Lees village centre
|Oldham East and Saddleworth|
Lees is a village in eastern Lancashire, on tthe border with Yorkshire. It lies amongst the Pennines east of the River Medlock, two miles east of Oldham. Part of Lees is known locally as 'County End' as it marks the border of Lancashire with the West Riding of Yorkshire.
Lees is believed to have obtained its name in the 14th century from John de Leghes, a retainer of the local Lord of the Manor. For centuries, Lees was a conglomeration of hamlets, ecclesiastically linked with the township of Ashton-under-Lyne. Farming was the main industry of this rural area, with locals supplementing their incomes by hand-loom weaving in the domestic system. At the beginning of the 19th century, Lees had obtained a reputation for its mineral springs; ambitions to develop a spa town were thwarted by an unplanned process of urbanisation caused by the rise of textile manufacture during the Industrial Revolution.
Lees expanded into a mill town in the late-19th century, on the back of neighbouring Oldham's booming cotton spinning. At its height, in just half a square mile Lees had eleven cotton mills.
The village consists of a small cluster of shops and businesses on either side of the A669 Lees Road, surrounded by some terraced houses and some small estates. Lees is separated from the main conurbation of Oldham by a small amount of green belt land in the valley of Leesbrook, on either bank of the River Medlock.
Lees was one of the localities which, on 16 August 1819, sent a contingent of parishioners to the mass public demonstration at Manchester, now known as the Peterloo massacre. In the week before Peterloo (an assembly demanding the reform of parliamentary representation), weavers in Lees had paraded through the village with a large black flag adorned with the slogans "no Borough Mongering, Taxation Without Representation is Unject and Tyrannical," and "Unite and be Free, Equal Representation or Death". The growing unrest in the village prompted one alarmed inhabitant to write to the Home Office.
In the late-18th century, a natural chalybeate spring was discovered in the locality, and by the-early 19th century the village gained a reputation for these fashionable mineral springs. In the early 19th century, water from Lees Spa, had become fashionable to drink, so much so, that it was bottled and sold around the country. In the month of August 1821, 60,000 people visited Lees Spa. Ambitions to develop Lees into a spa town – "Lancashire's very own Harrogate" – were thwarted by an unplanned process of urbanisation caused by introduction and profitability of textile manufacture during the Industrial Revolution.
The Industrial Revolution brought cotton spinning to Lees in the form of eleven mills, which by the late-19th century, had changed the character of the village completely.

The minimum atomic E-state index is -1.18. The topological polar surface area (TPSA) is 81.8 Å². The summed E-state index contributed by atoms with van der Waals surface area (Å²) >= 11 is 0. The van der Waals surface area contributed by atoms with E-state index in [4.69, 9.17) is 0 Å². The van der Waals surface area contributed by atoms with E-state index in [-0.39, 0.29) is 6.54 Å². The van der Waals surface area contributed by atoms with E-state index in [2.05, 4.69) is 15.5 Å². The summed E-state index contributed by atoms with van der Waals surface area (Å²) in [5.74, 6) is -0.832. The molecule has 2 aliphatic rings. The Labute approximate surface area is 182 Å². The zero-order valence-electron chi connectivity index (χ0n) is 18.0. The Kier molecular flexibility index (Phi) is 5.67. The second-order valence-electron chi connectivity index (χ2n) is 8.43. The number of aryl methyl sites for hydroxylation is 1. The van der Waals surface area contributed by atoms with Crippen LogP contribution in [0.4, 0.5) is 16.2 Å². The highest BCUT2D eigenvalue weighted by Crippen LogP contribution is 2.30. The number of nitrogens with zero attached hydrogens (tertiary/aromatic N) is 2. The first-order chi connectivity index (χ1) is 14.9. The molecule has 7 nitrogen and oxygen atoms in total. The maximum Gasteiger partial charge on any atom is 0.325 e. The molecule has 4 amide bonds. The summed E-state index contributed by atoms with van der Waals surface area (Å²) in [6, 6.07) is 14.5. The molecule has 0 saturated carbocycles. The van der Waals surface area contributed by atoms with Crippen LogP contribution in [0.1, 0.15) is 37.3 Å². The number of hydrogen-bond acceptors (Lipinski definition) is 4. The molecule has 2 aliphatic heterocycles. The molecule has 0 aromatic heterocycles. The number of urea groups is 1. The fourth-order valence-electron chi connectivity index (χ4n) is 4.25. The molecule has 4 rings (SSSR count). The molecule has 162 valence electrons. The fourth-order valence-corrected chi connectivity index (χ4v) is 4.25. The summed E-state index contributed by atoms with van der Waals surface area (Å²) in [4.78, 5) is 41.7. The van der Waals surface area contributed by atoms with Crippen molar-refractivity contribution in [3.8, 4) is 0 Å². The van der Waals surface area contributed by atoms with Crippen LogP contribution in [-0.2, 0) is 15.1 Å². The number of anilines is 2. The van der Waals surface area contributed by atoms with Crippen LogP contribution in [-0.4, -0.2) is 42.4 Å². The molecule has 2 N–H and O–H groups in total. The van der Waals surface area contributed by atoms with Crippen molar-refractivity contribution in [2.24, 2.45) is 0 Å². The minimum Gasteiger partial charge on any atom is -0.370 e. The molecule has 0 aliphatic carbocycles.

Lees has grown in size recently in terms of both amenities and residential population, in its role as a commuter village for people working in Oldham and across in Yorkshire. It is home to commercial and distribution companies. The main street is notable for the number of public houses in close proximity.
The parish church of St Thomas the Apostle, in West Street, Leesfield was founded in 1846.
The church has a Sunday School and hosts meetings of the Mothers Union, Rainbows, Brownies, Guides, Beavers and Scouts. It has an active group of bell ringers. The church a seating capacity of 600 and a three manual organ. Four of the numerous stained glass windows are by the Belgian stained glass artist, Jean-Baptiste Capronnier.
- Church of England: St Thomas The Apostle
- Independent / evangelical: Christian Brethren
- Methodist: Zion Methodist Chapel.
- Roman Catholic: St Edward's
| ("Wikimedia Commons" has material|
about Lees, Lancashire)
- leesvillage.org, Lees Community Association.
- Visitoldham.co.uk, A brief history of Lees
- Information on Lees, Lancashire from GENUKI
- Manchester City Council. "Oldham Towns; Lees". spinningtheweb.org.uk. http://www.spinningtheweb.org.uk/a_display.php?irn=239&QueryPage=&lang=. Retrieved 5 January 2007.
- "The Oldham Boroughs: Lees". visitoldham.co.uk. Archived from the original on 23 May 2008. http://web.archive.org/web/20080523091037/http://www.visitoldham.co.uk/heritage/lees.htm. Retrieved 25 June 2008.
- Marlow, Joyce (1969). The Peterloo Massacre. Rapp & Whiting. p. 118. ISBN 0-85391-122-3.
- Epstein, James A. (1994). Radical Expression: Political Language, Ritual, and Symbol in England, 1790–1850. Oxford University Press. p. 75. ISBN 978-0-19-506550-3.
- "St Thomas the Apostle, Leesfield – Church of England" at genuki.org.uk
- "St Thomas Leesfield Church" at leesfieldparish.blogspot.co.uk